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Duck of the Month: Mallard

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Anas platyrhynchos

With a distribution that spans the northern regions of the world, the mallard is most likely the best-known duck, as well as the most numerous.  In North America, in years of good water and production, mallards number about 9 million birds.
 
The drake’s unmistakable glossy blue-green head with its white neck ring gives it its common name, greenhead.  The drake has a chestnut-colored breast, abruptly ending at its silver sides and underbelly, a feature readily discernible even in flight.  A rim on white-edged tail feathers on the rump of both sexes is also distinct, as is the white-edged purplish blue speculum.  The back is gray, the bill greenish yellow, and the legs orange or red.

The female has a cryptic camouflage coloration that is mottled brown.  Her head is a darker brown on top and light brown on the cheeks, and has a dark stripe that runs through the eye.  The hen’s bill is orange, as are her legs.  She shares the male’s white-edged, iridescent blue speculum.  Young and eclipse-phase males resemble the female.

In North America, the mallards breed regularly from the mid-latitude states north to Alaska, but are most numerous west of the Mississippi and Hudson Bay.  Historically, the highest concentrations occurred in southern portions of Saskatchewan, Manitoba and Alberta.  These are also, however, the areas of highest recent mallard declines, the result of habitat loss caused by agriculture.  In all the Prairie Pothole Region (including the adjacent prairie parklands) generally sees about 60 percent of the mallard breeding population.  Thirty percent nest north of those areas, with the remainder scattered throughout North America, including as far south as Texas.  Mallards are the most adaptable of ducks.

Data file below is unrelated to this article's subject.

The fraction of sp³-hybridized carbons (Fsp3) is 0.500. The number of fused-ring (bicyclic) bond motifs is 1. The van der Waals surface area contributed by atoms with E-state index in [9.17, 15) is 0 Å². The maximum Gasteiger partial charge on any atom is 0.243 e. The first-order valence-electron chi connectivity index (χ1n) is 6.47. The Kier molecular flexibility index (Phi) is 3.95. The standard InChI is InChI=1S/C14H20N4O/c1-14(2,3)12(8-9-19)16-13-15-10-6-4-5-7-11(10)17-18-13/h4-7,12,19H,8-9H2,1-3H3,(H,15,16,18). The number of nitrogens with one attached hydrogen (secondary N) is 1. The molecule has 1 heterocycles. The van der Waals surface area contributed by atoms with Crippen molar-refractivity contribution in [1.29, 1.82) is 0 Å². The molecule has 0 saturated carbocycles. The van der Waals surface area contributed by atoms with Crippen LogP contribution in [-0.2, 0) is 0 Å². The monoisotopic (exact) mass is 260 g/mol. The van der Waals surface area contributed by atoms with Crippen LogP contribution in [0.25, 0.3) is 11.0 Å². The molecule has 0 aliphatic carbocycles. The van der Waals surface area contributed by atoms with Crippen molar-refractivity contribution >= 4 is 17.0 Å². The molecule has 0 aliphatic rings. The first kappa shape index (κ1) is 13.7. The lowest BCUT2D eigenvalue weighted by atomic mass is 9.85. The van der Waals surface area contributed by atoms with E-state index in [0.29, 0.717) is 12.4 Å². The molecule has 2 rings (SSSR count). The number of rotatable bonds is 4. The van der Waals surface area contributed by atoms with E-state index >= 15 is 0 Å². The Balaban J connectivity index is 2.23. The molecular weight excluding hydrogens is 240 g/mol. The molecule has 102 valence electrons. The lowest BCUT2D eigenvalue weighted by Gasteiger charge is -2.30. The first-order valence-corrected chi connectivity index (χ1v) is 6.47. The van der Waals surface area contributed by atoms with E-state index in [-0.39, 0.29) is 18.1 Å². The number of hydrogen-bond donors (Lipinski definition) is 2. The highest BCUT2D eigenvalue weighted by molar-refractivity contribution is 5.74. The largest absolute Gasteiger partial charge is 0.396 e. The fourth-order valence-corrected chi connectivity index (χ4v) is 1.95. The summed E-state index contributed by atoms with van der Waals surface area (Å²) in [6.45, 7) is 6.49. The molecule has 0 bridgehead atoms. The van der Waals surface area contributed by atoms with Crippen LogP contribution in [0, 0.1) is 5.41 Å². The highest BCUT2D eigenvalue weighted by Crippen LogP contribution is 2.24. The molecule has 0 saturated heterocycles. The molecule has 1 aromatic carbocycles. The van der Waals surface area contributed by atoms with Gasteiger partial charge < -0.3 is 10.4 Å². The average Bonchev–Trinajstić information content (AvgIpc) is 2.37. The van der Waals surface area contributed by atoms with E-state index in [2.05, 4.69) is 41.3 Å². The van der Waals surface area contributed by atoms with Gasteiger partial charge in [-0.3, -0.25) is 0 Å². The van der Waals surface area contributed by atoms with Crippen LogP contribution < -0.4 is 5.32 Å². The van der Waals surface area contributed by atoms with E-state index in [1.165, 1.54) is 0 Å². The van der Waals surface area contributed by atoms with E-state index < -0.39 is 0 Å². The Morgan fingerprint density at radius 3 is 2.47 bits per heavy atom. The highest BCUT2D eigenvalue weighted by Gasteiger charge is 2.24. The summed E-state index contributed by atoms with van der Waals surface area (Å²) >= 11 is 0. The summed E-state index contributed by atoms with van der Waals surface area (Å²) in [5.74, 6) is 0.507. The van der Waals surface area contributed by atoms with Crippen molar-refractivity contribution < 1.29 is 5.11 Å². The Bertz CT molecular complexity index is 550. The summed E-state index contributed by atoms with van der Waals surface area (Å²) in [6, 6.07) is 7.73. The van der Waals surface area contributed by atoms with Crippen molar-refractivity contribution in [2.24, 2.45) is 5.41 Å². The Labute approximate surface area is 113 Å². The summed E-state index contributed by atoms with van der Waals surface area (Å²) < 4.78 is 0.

Mallards winter in all four flyways, often migrating no farther south than they must in order to find open water and food in the form of waste grain in agricultural fields.  They will winter as far north as Montana as long as snow does not cover the farm fields.  Often, the fall flight doesn’t depart the prairie region until November.

In 2006, Mallard breeding population abundance was 7.3 ± 0.2 million birds, which was similar to last year’s estimate of 6.8 ± 0.3 million birds and the long-term average.

Mallard breeding population estimates, 95% confidence intervals, and North American Waterfowl Management Plan population goal (dashed line) for selected species in the traditional survey area (strata 1-18, 20-50, 75-77).
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